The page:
“I think we’re at an exciting time in the company’s evolution, so that’s what really stands out,” Raheem says. “There’s a ton of opportunity to build on the great work that Pat and the leadership team have already done so much of, and obviously the organization is well in hand, so I’m just excited about building upon that.”

– This is Part 1 of a two-part story

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Volunteer reflects on the positive outcome of her first meeting with Garden Terrace residents

Makeup artist Roxane Vezina hosted a spa day to help residents look and feel their best

Roxane Vezina has a talent for making people look and feel their best, and it’s a gift she wanted to bring to others.

So, in March, the professional makeup artist completed her first volunteer shift at Garden Terrace, where she helped residents choose and apply makeup to help them feel like they were getting ready for a night out on the town.

Roxane explains how she became a volunteer at the Ottawa-area long-term care home.

“I was looking for volunteering opportunities, but especially doing makeup and helping people feel better about themselves,” she tells The OMNIway.

“I found there were no opportunities in Ottawa to do that. So I contacted (Garden Terrace) and asked about providing services to them in a volunteering capacity.”

On her first volunteering day in March, shortly after pandemic restrictions relaxed, Roxane organized a spa day for residents. She provided a large makeup kit for residents to choose the colours and shades of makeup they wanted for their eyes, cheeks and lips.

She also provided skincare services and did residents’ nails.

Roxane says what made her most happy about her first volunteering shift was that she was able to provide residents with a service they had not had in a long time due to the COVID-19 pandemic.

“I was able to give (the residents) a bit of a transformation and helped make them feel more beautiful, more feminine and offered them something they perhaps haven’t had in a very long time,” she says.

Roxane also says she saw the difference her work made.

“The residents were very grateful for the opportunity, and I thought that was so sweet,” she says. “I think the best part of this process for the residents was really just to feel their best.”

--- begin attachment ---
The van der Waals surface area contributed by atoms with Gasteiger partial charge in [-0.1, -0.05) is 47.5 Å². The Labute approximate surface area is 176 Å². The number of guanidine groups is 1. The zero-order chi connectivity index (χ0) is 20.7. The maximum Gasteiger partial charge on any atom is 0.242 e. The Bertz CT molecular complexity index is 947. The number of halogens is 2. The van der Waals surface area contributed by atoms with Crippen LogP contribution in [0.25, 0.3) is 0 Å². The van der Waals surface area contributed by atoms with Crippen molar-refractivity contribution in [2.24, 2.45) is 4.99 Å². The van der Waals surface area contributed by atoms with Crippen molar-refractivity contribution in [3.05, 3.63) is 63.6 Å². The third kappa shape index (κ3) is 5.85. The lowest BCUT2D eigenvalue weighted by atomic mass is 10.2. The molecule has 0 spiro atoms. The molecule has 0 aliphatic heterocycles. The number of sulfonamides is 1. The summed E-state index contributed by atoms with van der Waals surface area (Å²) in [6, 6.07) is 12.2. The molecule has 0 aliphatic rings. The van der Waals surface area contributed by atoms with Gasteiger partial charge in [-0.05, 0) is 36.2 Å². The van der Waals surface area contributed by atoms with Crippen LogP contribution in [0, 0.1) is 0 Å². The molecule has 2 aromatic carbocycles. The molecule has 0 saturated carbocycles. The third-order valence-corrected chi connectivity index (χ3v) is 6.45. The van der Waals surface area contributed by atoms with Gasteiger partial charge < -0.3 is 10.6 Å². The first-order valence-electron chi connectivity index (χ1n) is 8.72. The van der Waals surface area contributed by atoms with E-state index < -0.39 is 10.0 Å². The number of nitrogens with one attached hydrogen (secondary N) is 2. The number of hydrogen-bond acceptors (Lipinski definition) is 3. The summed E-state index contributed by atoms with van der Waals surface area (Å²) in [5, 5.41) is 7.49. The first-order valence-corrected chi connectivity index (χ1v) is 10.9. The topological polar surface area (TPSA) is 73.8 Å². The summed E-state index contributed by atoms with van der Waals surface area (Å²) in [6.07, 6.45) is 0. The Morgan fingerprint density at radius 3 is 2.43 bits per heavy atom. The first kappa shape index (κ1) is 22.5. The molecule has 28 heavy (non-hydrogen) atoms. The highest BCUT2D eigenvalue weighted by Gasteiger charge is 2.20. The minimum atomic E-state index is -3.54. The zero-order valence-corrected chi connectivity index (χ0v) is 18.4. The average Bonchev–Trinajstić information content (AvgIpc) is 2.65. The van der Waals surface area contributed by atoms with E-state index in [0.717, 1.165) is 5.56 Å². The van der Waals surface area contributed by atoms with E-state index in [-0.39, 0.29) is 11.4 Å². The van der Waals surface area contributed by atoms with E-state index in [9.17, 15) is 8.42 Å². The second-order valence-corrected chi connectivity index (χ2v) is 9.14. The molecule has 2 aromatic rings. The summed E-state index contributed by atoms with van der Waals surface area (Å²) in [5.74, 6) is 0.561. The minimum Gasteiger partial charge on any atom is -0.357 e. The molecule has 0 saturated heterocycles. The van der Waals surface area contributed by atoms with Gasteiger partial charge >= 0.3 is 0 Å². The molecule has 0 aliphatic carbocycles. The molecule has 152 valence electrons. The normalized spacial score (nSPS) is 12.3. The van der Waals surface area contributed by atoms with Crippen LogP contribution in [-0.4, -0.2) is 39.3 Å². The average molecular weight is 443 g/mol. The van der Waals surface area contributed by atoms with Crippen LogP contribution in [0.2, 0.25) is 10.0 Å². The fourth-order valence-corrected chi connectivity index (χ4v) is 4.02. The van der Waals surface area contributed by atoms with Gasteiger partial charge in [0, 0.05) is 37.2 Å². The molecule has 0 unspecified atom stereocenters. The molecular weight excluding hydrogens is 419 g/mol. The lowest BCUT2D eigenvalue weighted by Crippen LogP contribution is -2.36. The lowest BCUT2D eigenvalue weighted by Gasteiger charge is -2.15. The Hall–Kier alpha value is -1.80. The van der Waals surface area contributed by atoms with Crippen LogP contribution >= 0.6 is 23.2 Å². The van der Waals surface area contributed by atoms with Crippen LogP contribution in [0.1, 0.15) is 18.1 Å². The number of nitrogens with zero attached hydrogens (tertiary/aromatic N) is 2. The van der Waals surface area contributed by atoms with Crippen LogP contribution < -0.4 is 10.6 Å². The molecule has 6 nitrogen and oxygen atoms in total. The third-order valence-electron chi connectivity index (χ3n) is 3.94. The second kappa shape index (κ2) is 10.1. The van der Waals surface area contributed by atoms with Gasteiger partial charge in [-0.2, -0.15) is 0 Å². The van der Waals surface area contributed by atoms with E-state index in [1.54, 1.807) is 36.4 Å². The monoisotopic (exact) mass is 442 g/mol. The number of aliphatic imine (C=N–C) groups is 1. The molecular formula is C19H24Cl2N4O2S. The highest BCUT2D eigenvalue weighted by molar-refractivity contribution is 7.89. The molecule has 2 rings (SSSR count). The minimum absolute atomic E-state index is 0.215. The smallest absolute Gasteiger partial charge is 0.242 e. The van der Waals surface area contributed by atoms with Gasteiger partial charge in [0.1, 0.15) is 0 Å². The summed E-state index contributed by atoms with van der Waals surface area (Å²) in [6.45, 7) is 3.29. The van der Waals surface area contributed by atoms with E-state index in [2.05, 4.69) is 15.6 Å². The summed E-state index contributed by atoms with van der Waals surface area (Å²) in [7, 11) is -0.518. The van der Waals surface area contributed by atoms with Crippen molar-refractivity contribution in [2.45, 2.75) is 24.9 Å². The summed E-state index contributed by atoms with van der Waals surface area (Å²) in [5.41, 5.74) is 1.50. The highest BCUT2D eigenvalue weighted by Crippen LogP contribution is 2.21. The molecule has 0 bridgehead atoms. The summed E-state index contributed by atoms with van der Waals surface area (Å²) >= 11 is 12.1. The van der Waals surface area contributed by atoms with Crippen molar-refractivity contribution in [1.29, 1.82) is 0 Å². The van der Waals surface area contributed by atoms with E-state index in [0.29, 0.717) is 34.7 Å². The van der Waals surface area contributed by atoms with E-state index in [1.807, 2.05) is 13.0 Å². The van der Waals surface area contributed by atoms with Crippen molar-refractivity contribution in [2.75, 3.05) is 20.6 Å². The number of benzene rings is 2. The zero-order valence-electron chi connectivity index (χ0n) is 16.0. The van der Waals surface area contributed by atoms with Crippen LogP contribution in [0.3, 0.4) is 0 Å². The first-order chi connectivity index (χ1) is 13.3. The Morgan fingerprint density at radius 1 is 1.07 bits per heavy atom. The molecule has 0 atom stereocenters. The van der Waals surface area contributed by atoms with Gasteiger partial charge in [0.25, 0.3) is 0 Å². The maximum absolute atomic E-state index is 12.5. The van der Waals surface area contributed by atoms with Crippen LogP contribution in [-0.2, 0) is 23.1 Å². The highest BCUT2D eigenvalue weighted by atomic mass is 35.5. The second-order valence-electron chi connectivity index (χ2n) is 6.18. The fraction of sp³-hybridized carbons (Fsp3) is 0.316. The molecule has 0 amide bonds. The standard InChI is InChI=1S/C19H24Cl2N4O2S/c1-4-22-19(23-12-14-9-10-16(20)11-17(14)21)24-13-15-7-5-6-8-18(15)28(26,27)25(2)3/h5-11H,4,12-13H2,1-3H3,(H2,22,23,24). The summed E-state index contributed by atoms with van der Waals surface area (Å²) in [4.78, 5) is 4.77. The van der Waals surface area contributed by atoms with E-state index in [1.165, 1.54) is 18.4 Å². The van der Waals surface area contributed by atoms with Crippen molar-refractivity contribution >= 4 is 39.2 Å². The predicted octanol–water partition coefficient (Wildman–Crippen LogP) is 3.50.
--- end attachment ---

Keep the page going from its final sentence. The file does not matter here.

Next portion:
After their makeup and nails were done, the residents were reflecting on their fond memories of getting dressed up to go out for the evening, and this had a positive impact on Roxane, she says.

“That made me feel great because they talked about what they were doing and what they would have done when they were all dolled up,” she says.

April 24-30 was National Volunteer Week. The week is marked by events nationwide that celebrate volunteers and all they do to enrich the lives of others. This year marks the 81st National Volunteer Week.

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Earth Day presentation generates lots of interest at Garden Terrace

Residents were keen to learn about the importance of sustainability and had many questions for presenter Sarah Vierra

Garden Terrace residents learned about the importance of sustainability as well as about the extinction of species and the impact this has on the environment during an Earth Day presentation at the Kanata, Ont. long-term care home.

The April 22 presentation was delivered by life enrichment aide Sarah Vierra who also explained that while humans are the main source of environmental damage, humans are also working towards solutions to increase sustainability and prevent further environmental harm.

“We looked at videos that talked about how in the past certain species were very prominent, that all the rainforests were still there, but deforestation happened and pushed them out,” explains Garden Terrace life enrichment co-ordinator Rachael King.

“As a result, today’s world has changed, and that was interesting for the residents to learn about.”

Recognized every April 22 since 1970, Earth Day is honoured worldwide to raise awareness of environmental issues and support environmental protection.

Some of the residents come from a generation where there was far less concern over the state of the global environment, but the presentation Sarah created sparked lots of interest, Rachael says.

“A lot of them were curious about different animals and where they originated,” she says. “One resident was asking about different types of frogs and what their colours mean, so they were pretty interested in everything.”

Rachael is commending Sarah for organizing the engaging presentation that piqued lots of interest from residents.

“It was well received by the residents; Sarah did a very good job,” she says.

Given the success of the Earth Day presentation and other learning programs residents have had, Rachael says the Garden Terrace life enrichment team will continue delivering educational sessions to residents throughout the year.

“We are going to do more educational programs like this to help inform residents about things going on in the world and things going on in the community,” she says.

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PSW visits Country Terrace on his day off to bring residents Easter cheer

Trevor Blackmore is being praised for his commitment to residents